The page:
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Social Security - Medicare

insurance program fund care

The Medicare Program provides basic HEALTHCARE benefits to recipients of Social Security and is funded through the Social Security Trust Fund. President HARRY S. TRUMAN first proposed a medical care program for the aged in the late 1940s, but it was not enacted until 1965, when Medicare was established as one of President Lyndon B. Johnson's GREAT SOCIETY programs (42 U.S.C.A. § 1395 et seq.).

The Medicare Program is administered by the Health Care Financing Administration (HCFA). The federal government enters into contracts with private insurance companies for the processing of Medicare claims. To qualify for Medicare payments for their services, healthcare providers must meet state and local licensing laws and standards set by the HCFA.

Medicare is divided into a hospital insurance program and a supplementary medical insurance program. The Medicare hospital insurance plan is funded through Social Security payroll taxes. It covers reasonable and medically necessary treatment in a hospital or skilled nursing home, meals, regular nursing care services, and the cost of necessary special care.

Medicare's supplementary medical insurance program is financed by a combination of monthly insurance premiums paid by people who sign up for coverage and money contributed by the federal government. The government contributes the major portion of the cost of the program, which is funded out of general tax revenues. Persons who enroll pay a small annual deductible fee for any medical costs incurred above that amount during the year and also a regular monthly premium. Once the deductible has been paid, Medicare pays 80 percent of all bills incurred for physicians' and surgeons' services, diagnostic and laboratory tests, and other services, but does not pay for routine physical checkups, drugs, and medicines, eyeglasses, hearing aids, dentures, and orthopedic shoes. Doctors are not required to accept Medicare patients, but almost all do.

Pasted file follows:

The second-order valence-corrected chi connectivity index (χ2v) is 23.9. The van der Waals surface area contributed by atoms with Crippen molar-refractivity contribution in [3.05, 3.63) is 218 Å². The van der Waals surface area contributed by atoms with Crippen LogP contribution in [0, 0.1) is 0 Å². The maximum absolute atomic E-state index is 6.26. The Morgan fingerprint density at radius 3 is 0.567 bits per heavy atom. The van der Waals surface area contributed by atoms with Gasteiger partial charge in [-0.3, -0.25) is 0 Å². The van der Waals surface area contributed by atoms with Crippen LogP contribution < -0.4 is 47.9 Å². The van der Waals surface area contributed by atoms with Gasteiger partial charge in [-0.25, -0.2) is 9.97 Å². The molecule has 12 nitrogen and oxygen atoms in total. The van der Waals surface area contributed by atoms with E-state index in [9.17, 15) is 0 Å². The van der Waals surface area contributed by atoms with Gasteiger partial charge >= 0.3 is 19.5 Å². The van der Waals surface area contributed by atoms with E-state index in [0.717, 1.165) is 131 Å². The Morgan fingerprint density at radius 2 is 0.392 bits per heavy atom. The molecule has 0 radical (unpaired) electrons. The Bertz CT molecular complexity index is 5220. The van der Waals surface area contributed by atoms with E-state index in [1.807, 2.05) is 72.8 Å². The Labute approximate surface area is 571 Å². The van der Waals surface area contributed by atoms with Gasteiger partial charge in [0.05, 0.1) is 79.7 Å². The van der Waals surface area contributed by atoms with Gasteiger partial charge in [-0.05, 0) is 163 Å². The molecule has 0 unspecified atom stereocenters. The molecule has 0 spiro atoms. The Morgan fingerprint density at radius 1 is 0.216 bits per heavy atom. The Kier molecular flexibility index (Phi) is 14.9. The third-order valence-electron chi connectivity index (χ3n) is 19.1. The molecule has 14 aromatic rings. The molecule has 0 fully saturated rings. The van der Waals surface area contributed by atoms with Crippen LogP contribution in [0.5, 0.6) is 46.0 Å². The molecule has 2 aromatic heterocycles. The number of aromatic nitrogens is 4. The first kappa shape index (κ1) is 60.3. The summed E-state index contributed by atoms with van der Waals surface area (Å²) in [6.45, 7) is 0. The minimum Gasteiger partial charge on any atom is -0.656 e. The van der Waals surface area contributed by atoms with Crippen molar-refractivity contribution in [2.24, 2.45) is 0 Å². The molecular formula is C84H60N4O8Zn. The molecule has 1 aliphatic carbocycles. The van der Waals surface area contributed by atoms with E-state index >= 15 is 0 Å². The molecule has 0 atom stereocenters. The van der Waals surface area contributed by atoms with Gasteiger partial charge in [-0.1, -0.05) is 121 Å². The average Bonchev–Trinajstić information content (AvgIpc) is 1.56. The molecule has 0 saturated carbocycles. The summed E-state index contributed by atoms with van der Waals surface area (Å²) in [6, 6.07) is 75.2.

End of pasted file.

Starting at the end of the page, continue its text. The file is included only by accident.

Medicare's hospital insurance is financed by a payroll tax of 2.9 percent, divided equally between employers and employees. The money is placed in a trust fund and invested in U.S. Treasury SECURITIES. The fund accumulated a surplus during the 1980s and early 1990s. It was projected that the fund would run out of money by the early 2000s as outlays arose more rapidly than future payroll tax revenues, but this proved not to be the case.

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